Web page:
Phil Hearse argues that the crash could be bigger than 2008 and make fascism a clear and present danger.
28 February 2020.
Stock markets worldwide have crashed in a financial firestorm that looks every bit as bad as 2008. But this is likely to be worse than 2008 – when some UK, American, and European banks failed, the world’s largest insurer went bankrupt, several UK building societies went under, and two leading US merchant banks (Lehman Brothers and Bear Stearns) also folded.
Then the situation was stabilised by massive bank bailouts followed by ‘quantitative easy’ – essentially, pouring trillions of dollars of public money into private banks to prop them up, especially in the US and the UK. Despite this, the world’s rulers, having first saved the speculators, and then allowed them to resume hoovering wealth to the top, imposed more than a decade of austerity on everyone else.
Things may be a lot worse this time. The world’s political and corporate elites have carried on as if nothing ever happened. Global debt stood at around $175 trillion dollars in 2008, around 280% of total global GDP. Today, after 12 years of neoliberal ‘business as usual’ for the rich, it stands at $250 trillion, around 320% of total global GDP.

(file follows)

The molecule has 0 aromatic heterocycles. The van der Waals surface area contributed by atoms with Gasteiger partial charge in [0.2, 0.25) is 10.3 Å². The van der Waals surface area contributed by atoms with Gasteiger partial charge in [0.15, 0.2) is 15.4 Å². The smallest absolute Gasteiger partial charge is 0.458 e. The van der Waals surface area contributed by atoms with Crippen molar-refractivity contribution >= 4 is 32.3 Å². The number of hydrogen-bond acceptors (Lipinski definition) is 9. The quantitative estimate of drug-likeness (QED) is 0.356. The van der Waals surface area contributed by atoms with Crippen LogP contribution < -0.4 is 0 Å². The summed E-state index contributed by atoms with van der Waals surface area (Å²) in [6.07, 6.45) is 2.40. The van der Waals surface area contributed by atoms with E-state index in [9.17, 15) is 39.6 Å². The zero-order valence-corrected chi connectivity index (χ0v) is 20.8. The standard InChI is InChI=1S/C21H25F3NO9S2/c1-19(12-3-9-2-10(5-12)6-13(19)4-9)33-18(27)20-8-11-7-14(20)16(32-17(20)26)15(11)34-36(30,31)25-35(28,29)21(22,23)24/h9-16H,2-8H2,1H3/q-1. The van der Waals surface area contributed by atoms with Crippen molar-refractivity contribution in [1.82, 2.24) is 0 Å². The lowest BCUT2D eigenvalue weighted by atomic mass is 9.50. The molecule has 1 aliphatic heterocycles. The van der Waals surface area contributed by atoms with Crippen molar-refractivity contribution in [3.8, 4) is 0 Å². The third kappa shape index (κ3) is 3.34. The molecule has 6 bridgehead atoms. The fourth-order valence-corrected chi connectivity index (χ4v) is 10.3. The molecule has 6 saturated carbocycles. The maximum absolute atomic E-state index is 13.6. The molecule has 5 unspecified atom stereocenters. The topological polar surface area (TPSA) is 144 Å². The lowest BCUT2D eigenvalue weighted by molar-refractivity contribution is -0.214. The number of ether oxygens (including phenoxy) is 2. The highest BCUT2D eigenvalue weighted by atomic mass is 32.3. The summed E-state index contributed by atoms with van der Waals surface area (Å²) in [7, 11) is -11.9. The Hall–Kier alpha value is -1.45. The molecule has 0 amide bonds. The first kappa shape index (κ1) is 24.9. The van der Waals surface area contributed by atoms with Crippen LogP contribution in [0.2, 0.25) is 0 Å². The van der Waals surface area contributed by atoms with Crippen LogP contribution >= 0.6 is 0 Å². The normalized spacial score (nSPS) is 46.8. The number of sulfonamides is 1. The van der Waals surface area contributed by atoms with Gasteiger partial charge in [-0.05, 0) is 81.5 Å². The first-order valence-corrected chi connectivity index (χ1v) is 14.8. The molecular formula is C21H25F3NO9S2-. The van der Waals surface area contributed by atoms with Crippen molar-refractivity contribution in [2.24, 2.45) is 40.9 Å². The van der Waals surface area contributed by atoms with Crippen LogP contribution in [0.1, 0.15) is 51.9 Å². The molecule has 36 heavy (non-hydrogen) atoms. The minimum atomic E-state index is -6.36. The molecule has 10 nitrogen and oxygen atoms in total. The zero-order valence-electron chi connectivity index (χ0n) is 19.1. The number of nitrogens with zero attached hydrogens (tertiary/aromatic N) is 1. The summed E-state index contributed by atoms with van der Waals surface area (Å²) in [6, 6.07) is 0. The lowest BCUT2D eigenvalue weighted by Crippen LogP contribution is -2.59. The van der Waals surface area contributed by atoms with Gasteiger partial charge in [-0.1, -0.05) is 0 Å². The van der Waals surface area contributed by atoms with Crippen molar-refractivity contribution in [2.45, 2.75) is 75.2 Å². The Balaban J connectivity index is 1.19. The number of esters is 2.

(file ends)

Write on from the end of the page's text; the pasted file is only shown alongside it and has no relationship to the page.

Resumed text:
They have created another bubble of speculation and debt even bigger than the last one. And with nation-states still carrying the financial burden of the last round of mega bailouts, it is hard to imagine them conjuring up trillions more in fictitious capital.
If the stock market collapse triggers half a dozen big bankruptcies, we could be looking at a chain reaction of collapse into a black hole of bad debt. The scale of the potential outcome is mind-boggling.
Notable, too, is the immediate impact on the ‘real economy’ – unlike in 2008, when the whole crash was driven by a wave of collapses in the financial sector. This time, we have travel restrictions, lockdowns, factory closures, supply-chain breakdowns, and other kinds of disruption likely to set up other kinds of economic shock-wave through the system.
The real danger here is of a ‘global Argentina’ – referring to the Argentinian economic collapse of 2001/2 which threw virtually the whole of the working class into penury and wrecked the savings of large sections of the middle class as well. The foundations of Argentinian capitalism failed then. Now it could be the foundations of global capitalism as a whole.
Politically, the danger is that a collapse into economic and social chaos will strengthen the upsurge of fascism, economic nationalism, anti-migrant racism, and climate nihilism. The Far Right will offer solutions – fortified borders, police repression, persecution of minorities, militarism, ecocide. The Left must organise, mobilise, and roll out an alternative vision.
What do socialists say?
Coronavirus has been the trigger for this crisis, but the underlying cause is the unsustainable debt mountain that world capitalism has needed to sustain growth. This is the Achilles heel of neoliberalism. Constant deflation to drive down wages and increase profits has meant bigger and bigger debt mountains to sustain demand and growth.